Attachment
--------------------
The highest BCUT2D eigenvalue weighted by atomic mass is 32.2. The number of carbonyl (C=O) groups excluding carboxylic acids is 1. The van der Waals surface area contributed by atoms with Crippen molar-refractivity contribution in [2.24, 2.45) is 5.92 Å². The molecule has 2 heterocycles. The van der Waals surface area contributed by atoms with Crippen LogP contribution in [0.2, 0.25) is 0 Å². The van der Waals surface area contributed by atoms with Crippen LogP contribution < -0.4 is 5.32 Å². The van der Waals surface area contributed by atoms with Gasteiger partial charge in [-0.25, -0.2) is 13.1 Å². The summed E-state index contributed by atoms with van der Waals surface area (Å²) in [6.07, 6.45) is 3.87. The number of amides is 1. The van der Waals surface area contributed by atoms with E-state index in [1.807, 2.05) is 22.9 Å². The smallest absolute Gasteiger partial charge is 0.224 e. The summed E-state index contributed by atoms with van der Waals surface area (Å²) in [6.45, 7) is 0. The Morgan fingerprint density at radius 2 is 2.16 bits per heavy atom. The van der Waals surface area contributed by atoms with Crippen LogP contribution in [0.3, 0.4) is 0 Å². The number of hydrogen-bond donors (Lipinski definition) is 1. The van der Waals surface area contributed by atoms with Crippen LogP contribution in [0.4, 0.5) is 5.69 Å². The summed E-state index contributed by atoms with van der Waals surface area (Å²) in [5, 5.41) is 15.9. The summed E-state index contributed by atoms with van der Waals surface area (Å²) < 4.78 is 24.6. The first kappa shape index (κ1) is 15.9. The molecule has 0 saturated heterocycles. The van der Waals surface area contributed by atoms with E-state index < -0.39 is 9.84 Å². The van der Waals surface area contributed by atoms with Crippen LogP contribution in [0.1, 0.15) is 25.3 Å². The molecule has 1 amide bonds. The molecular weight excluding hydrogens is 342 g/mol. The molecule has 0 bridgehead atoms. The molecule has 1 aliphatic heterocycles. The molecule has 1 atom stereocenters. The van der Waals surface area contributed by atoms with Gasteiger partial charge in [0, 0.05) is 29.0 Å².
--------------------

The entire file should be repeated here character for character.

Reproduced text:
The highest BCUT2D eigenvalue weighted by atomic mass is 32.2. The number of carbonyl (C=O) groups excluding carboxylic acids is 1. The van der Waals surface area contributed by atoms with Crippen molar-refractivity contribution in [2.24, 2.45) is 5.92 Å². The molecule has 2 heterocycles. The van der Waals surface area contributed by atoms with Crippen LogP contribution in [0.2, 0.25) is 0 Å². The van der Waals surface area contributed by atoms with Crippen LogP contribution < -0.4 is 5.32 Å². The van der Waals surface area contributed by atoms with Gasteiger partial charge in [-0.25, -0.2) is 13.1 Å². The summed E-state index contributed by atoms with van der Waals surface area (Å²) in [6.07, 6.45) is 3.87. The number of amides is 1. The van der Waals surface area contributed by atoms with E-state index in [1.807, 2.05) is 22.9 Å². The smallest absolute Gasteiger partial charge is 0.224 e. The summed E-state index contributed by atoms with van der Waals surface area (Å²) in [6.45, 7) is 0. The Morgan fingerprint density at radius 2 is 2.16 bits per heavy atom. The van der Waals surface area contributed by atoms with Crippen LogP contribution in [0.3, 0.4) is 0 Å². The number of hydrogen-bond donors (Lipinski definition) is 1. The van der Waals surface area contributed by atoms with Crippen LogP contribution in [0.4, 0.5) is 5.69 Å². The summed E-state index contributed by atoms with van der Waals surface area (Å²) in [5, 5.41) is 15.9. The summed E-state index contributed by atoms with van der Waals surface area (Å²) < 4.78 is 24.6. The first kappa shape index (κ1) is 15.9. The molecule has 0 saturated heterocycles. The van der Waals surface area contributed by atoms with E-state index < -0.39 is 9.84 Å². The van der Waals surface area contributed by atoms with Crippen LogP contribution in [0.1, 0.15) is 25.3 Å². The molecule has 1 amide bonds. The molecular weight excluding hydrogens is 342 g/mol. The molecule has 0 bridgehead atoms. The molecule has 1 aliphatic heterocycles. The molecule has 1 atom stereocenters. The van der Waals surface area contributed by atoms with Gasteiger partial charge in [0, 0.05) is 29.0 Å².